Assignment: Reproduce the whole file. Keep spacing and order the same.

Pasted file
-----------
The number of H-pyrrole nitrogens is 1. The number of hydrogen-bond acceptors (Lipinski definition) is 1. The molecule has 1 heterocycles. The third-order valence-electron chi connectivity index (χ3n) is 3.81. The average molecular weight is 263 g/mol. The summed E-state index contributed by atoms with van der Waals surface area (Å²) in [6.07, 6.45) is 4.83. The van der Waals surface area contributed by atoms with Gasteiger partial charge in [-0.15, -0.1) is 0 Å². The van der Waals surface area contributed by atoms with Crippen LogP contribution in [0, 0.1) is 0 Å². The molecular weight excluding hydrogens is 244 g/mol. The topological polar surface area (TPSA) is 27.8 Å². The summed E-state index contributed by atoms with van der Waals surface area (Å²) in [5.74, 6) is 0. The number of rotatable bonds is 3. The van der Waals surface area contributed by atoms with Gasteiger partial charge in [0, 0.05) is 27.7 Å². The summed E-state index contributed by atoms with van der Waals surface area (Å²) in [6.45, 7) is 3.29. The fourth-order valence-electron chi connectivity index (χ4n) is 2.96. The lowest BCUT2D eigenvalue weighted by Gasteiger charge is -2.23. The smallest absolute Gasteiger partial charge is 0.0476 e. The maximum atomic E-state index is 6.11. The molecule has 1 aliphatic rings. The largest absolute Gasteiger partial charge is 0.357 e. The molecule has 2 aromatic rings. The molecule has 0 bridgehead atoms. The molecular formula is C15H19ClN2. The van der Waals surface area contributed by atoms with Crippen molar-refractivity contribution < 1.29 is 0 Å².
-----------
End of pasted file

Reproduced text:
The number of H-pyrrole nitrogens is 1. The number of hydrogen-bond acceptors (Lipinski definition) is 1. The molecule has 1 heterocycles. The third-order valence-electron chi connectivity index (χ3n) is 3.81. The average molecular weight is 263 g/mol. The summed E-state index contributed by atoms with van der Waals surface area (Å²) in [6.07, 6.45) is 4.83. The van der Waals surface area contributed by atoms with Gasteiger partial charge in [-0.15, -0.1) is 0 Å². The van der Waals surface area contributed by atoms with Crippen LogP contribution in [0, 0.1) is 0 Å². The molecular weight excluding hydrogens is 244 g/mol. The topological polar surface area (TPSA) is 27.8 Å². The summed E-state index contributed by atoms with van der Waals surface area (Å²) in [5.74, 6) is 0. The number of rotatable bonds is 3. The van der Waals surface area contributed by atoms with Gasteiger partial charge in [0, 0.05) is 27.7 Å². The summed E-state index contributed by atoms with van der Waals surface area (Å²) in [6.45, 7) is 3.29. The fourth-order valence-electron chi connectivity index (χ4n) is 2.96. The lowest BCUT2D eigenvalue weighted by Gasteiger charge is -2.23. The smallest absolute Gasteiger partial charge is 0.0476 e. The maximum atomic E-state index is 6.11. The molecule has 1 aliphatic rings. The largest absolute Gasteiger partial charge is 0.357 e. The molecule has 2 aromatic rings. The molecule has 0 bridgehead atoms. The molecular formula is C15H19ClN2. The van der Waals surface area contributed by atoms with Crippen molar-refractivity contribution < 1.29 is 0 Å².